You can select all the text in the tool window using the Ctrl-A key and then copy it into the clipboard. Because the format used in the tool-window is plain HTML, you can the paste this into Word, Excel or other HTML-ready applications. Even pasting into a plain text-editor is possible, but then you will lose all the colors.
The refresh button at the top can be used to re-compare the files.
The back button can be used to return to the previous command, for example, the Diff Folders command.
This command can be invoked the same way as the Diff Files command, except that it works on two folders.
The compare is done by enlisting all files in the two folders in alphabetic order and reporting the differences by calculating MD5 checksums on every file found in both directories.
Within this tool a lot of new functionality was added:
- Deleted files are reported with a light-red background.
- New files are reported with a light-green background.
- Unchanged files are reported in black color and white background.
- Changed files are reported in red color.
- All filenames are reported by using hyperlinks, so it is easy to open the corresponding file in an editor window. Files that exist in both folders are linked using the new folder.
- It is still possible to start a file-diff command to display the details of the difference.
- All the subfolders are also listed using the same color scheme.
- It is possible to start a new folder-diff command for subfolders that exist in both compared folders.
- The new file can be copied over to the old file.
- The old file can be copied over to the new file.
- The new file can be backed-up.
Before executing a copy command, you must confirm the copy because it is too easy to hit a command link by accident. The overwritten file can be found in the Recycle Bin to enable an emergency restore.
After a copy of a file has finished, the current command is repeated to show the effect of the changes.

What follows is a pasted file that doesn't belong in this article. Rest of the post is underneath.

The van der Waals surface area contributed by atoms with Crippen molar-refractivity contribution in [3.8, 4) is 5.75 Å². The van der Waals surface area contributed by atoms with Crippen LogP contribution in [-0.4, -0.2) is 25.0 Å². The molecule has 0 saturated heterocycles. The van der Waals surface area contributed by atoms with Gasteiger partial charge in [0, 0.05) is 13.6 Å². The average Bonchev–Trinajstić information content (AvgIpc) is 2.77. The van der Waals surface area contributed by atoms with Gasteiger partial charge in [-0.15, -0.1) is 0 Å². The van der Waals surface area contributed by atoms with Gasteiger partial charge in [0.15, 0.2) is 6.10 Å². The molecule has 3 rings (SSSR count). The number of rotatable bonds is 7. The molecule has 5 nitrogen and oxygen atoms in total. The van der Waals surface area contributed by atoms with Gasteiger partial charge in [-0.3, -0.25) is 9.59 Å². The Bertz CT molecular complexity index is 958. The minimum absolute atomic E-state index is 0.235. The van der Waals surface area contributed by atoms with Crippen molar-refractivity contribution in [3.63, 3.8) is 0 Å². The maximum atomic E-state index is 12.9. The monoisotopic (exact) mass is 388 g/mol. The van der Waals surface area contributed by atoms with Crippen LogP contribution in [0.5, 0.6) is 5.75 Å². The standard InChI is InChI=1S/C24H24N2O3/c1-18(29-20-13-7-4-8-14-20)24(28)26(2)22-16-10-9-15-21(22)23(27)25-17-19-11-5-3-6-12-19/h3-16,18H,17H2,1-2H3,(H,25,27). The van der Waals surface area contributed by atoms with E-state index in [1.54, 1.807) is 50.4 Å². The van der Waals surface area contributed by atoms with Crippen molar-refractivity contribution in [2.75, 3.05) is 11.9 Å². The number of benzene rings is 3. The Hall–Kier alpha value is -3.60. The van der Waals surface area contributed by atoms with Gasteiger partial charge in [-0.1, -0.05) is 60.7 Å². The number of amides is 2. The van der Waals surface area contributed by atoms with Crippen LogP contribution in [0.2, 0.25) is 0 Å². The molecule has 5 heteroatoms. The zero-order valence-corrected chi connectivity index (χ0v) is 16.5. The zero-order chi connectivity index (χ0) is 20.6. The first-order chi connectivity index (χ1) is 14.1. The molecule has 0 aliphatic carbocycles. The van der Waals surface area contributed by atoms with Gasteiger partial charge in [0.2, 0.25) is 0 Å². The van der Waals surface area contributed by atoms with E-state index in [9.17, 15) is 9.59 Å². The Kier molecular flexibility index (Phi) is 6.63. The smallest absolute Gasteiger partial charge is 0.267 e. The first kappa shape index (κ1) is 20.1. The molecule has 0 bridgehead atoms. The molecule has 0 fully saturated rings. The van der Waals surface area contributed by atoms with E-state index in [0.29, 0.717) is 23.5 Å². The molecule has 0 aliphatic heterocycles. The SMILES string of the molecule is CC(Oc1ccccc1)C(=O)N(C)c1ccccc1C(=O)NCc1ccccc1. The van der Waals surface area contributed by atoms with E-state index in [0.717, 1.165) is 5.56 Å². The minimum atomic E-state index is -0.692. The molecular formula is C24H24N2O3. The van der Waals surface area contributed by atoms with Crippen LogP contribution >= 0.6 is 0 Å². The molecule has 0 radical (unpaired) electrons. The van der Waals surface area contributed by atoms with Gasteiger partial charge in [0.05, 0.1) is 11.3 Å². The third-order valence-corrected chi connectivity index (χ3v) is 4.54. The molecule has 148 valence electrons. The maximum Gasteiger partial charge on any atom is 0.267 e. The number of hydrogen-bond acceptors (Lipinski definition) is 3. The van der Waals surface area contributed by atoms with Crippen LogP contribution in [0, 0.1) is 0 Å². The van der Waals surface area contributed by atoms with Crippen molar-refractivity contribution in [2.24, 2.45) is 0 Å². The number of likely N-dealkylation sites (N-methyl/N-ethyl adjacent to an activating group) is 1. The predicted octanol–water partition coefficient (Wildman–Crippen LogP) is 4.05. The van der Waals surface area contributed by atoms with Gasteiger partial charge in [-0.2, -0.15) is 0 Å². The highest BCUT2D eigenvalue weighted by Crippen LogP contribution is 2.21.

You can also start this command using the tool window using:
WebReports.DiffFolder newFolder oldFolder
WebReports.MakePatch oldFile newFile [options] [outfile] (new)
This is the new feature I am working on currently. It is not perfect yet, but I want to show it up to get your feedback – if you like.
Patch files are widely known in the open source and the UNIX communities and are internally used in almost all source control systems. With this new command, you can produce a text file by comparing two files that contain only the differences in a syntax called "unified format". I found this format being the most readable but there are other formats out there as well.
With this command and some more work on top of it, I want to produce a text file that summarizes the differences in the source code (for example, aspx files) of a web project since a specific version that resides somewhere outside of the project directory, named the "old" web.
In one file, you can see all you have done to the project. The next important step then is to use this file to replay the changes in another location. Because I use a common known format, this is possible using the patch.exe that can be found on the internet. As with the Diff algorithm these tools are under GNU license or are part of bigger packages. I think a new command for the WebReports add-in should not be so difficult…
The plan behind this is to support more of the offline and distributed work scenario and the specific needs of managing "rolled out" web sites that are not directly accessible.
SubVersion support (new)
Starting with version 2.0, projects under the Subversion Control System are supported in a very special way. The new SVNMode option is set to true by default to support this scenario, but can be set to false if you do not have any subversion folder structures inside your projects.
Every time a command is used that behaves different in the subversion mode, the implementation checks if a ".svn" folder exists in the current folder, and if this is not the case, ignores any subversion specifics. So if you do not have any subversion folder structures, nothing should be different, even if the SVNMode option is set to true.
There is an add-in called Ankh available that supports Subversion based Visual Studio projects but fails with web-projects and is really slow on huge projects.
This feature was implemented to support subversion scenarios without using the Ankh add-in. If you use Ankh, I recommend you to evaluate working with the Webreports add-in and Tortoise. Because there is the explore command available, you can easily pop up the Explorer and manage all the Subversion related tasks.